Although platforms remain the focus of much planned expenditure, Defence clearly intends to achieve a much more credible total capability for sustained conflict, with greater priority being given to long-range sensors and strike weapons, as well as increased stocks of munitions and improved logistic support. There also is a desire to create more Australian-controlled national capabilities in the form of satellite communications and improvements to systems such as over-the-horizon radar. Significantly, the latter will be looking in directions additional to its existing northern outlook. Maritime manoeuvre capabilities will continue to be improved, as well as the Army’s waterborne elements for coastal and riverine operations.

Secretary of Defence Greg Moriarty, Chief of the Defence Force General Angus Campbell and Minister for Defence Linda Reynolds (L-R) at the Australian Defence Force Academy, Canberra, 1 July 2020 (Department of Defence)

The breakdown of funding allocations between the various domains that the update sets out over the next decade is much more closely balanced than some critics of the national shipbuilding program might think. At 28%, the maritime domain leads those of the air (at 24%) and land (at 20%). This is significant but not disproportionate – and reflects the fact that much naval new construction will only enter service well after 2030. This makes the promised updates for the Hobart- and Anzac-class surface combatants, as well as the effective sustainment and life extension programs planned for the Collins-class submarines, even more important. The implication of the government’s judgements is that the units already in service are increasingly likely to be going in harm’s way. They must be equipped accordingly.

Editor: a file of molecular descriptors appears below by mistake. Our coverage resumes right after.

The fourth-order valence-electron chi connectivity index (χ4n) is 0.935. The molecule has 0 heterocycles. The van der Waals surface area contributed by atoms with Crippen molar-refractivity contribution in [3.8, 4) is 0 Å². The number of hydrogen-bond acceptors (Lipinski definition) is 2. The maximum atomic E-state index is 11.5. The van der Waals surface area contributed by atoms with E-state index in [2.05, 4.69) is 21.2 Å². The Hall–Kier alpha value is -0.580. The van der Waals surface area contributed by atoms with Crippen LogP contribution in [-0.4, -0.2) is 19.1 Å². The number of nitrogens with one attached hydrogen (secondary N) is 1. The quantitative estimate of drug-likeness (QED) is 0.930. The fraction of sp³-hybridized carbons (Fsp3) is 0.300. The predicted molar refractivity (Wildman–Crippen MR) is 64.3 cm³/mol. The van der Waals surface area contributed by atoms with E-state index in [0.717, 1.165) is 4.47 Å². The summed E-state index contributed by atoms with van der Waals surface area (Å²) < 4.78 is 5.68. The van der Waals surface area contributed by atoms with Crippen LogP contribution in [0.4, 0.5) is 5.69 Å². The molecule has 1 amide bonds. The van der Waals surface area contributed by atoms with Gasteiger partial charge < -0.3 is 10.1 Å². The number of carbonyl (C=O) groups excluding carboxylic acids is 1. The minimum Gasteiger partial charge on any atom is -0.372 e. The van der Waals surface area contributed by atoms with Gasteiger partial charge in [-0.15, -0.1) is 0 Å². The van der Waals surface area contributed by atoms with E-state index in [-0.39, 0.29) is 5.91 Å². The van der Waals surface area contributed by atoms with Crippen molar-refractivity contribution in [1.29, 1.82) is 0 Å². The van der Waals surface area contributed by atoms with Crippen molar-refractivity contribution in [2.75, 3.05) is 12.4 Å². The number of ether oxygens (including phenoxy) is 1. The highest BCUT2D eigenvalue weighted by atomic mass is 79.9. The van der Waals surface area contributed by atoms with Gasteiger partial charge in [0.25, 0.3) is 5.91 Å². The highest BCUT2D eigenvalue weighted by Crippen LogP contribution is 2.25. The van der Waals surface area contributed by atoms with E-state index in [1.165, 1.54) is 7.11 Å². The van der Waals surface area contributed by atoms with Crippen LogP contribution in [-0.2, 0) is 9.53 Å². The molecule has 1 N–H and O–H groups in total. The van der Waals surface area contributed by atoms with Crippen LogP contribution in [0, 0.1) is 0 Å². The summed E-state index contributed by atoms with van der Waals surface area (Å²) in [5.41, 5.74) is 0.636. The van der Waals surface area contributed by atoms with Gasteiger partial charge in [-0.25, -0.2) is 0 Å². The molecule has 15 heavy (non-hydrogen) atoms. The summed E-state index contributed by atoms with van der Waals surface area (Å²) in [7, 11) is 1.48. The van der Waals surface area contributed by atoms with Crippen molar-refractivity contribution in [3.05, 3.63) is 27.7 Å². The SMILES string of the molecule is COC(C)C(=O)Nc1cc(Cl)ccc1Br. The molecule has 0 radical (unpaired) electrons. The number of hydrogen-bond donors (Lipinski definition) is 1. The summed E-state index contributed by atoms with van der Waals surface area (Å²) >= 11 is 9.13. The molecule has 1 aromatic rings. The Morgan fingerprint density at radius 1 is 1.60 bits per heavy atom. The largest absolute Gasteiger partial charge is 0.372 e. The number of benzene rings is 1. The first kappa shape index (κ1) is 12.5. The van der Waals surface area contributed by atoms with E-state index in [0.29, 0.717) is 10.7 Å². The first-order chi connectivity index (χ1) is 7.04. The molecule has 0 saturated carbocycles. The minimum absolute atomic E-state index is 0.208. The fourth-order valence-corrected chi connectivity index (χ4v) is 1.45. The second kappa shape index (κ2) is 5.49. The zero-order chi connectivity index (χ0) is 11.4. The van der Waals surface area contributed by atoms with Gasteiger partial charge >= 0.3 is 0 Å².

Improvements in their defences are not being ignored, but the update’s main priorities are shown by the intent to provide our naval forces with increased long-range strike capabilities. The 2020 Force Structure Plan promises investment in advanced maritime guided weapons, both for anti-ship and land strike, as well as long-range surface-to-air weapons. Added to this will be the longer-range strike weapons and loitering munitions planned for the air combat forces, as well as a regiment of land-based strike weapons.

One of the most important new acquisitions will be smart sea mines. These are identified as being intended to “secure Australia’s maritime approaches”, but such weapons will have considerable potential for offensive deployment much further afield, even to the entrances of an adversary’s own naval bases. Alongside the increased emphasis on defensive mine warfare, this recognition of the potential of such undersea weapons is long overdue.

There have been economies, particularly in the air domain. Some are not unexpected, such as the decision not to acquire additional C-17 transport aircraft. The government has also left the final form of the future maritime surveillance capability to be defined. The apparent absence of the intended additional three P-8A Poseidon aircraft from the table of planned expenditure may be significant.

There are inevitably other unanswered questions. While the government has set out spending plans and openly decoupled them from GDP at a time when the latter is diminishing, if economic problems continue, Defence will come under intense pressure to make reductions. But the more critical uncertainties are these: will the planned measures be enough, and will they be in place in time to achieve the deterrent effects now deemed so necessary?